Questions with Mike Palmer
Mike Palmer Answers Your Questions
Mike Palmer keeps bees at French Hill Apiaries in St. Albans. We are grateful that he has agreed to answer questions on beekeeping in Vermont, his workload permitting.
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Donna Pollard writes:
Last fall I left one full honey super on each of my hives. Apparently one hive didn't need it. They came through the winter really well and never touched the honey super. It's still on the hive. Can I leave it on for them again this winter or should I destroy it and leave fresh honey for them? Thanks for your help.
Destroy the super of honey? Why? There's nothing wrong with it, so why destroy?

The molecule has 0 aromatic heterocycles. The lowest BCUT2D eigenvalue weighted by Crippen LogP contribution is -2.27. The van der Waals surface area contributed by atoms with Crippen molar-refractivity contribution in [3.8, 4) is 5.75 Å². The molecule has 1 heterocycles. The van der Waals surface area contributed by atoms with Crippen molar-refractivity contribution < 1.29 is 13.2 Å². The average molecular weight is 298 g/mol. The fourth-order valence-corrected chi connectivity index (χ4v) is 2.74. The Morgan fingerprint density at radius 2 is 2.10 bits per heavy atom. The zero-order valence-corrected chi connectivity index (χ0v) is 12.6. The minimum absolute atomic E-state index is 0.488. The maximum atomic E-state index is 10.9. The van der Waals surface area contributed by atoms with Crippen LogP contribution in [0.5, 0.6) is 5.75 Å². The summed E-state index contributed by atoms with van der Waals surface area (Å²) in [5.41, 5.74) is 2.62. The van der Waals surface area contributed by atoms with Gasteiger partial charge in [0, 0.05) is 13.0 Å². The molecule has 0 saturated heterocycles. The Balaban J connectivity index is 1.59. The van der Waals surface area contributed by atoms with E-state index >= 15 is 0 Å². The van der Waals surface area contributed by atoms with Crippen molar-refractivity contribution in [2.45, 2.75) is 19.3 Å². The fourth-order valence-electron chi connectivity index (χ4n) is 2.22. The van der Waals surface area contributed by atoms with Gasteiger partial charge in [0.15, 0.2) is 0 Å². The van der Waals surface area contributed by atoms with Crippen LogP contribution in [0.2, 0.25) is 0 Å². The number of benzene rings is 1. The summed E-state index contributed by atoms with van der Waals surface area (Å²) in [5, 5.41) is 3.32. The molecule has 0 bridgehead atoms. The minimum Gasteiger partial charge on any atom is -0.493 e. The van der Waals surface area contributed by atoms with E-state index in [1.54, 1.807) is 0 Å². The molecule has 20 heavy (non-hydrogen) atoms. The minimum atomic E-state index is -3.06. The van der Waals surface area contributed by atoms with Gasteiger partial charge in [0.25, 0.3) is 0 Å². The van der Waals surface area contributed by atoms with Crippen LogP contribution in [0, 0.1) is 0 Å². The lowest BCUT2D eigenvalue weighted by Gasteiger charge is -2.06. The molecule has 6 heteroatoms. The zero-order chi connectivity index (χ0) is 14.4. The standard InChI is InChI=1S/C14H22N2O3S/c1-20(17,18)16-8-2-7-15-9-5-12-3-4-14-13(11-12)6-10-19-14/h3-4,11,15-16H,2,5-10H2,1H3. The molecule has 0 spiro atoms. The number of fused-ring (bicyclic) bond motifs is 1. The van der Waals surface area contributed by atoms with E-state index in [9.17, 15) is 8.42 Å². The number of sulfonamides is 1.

I would ask if the honey has crystallized? If so, it isn't very good for winter feed. But, you can save it for feeding light colonies in the spring.
It certainly is frustrating when you leave your bees with a super of honey, only to find it untouched in the spring. I try to judge what the bees need for winter stores, and feed accordingly. To do the best job with many hundreds of colonies, I weigh each hive. A colony in two deeps and a super should weigh 155 by the middle of September. If underweight, feed one gallon of 2:1 syrup for each ten pounds under your target weight.
I believe you may find you can take the super of honey and feed a bit of syrup and have them winter successfully. If you find the colony is very light, requiring fifty pounds or more of additional stores, leaving the full super is appropriate.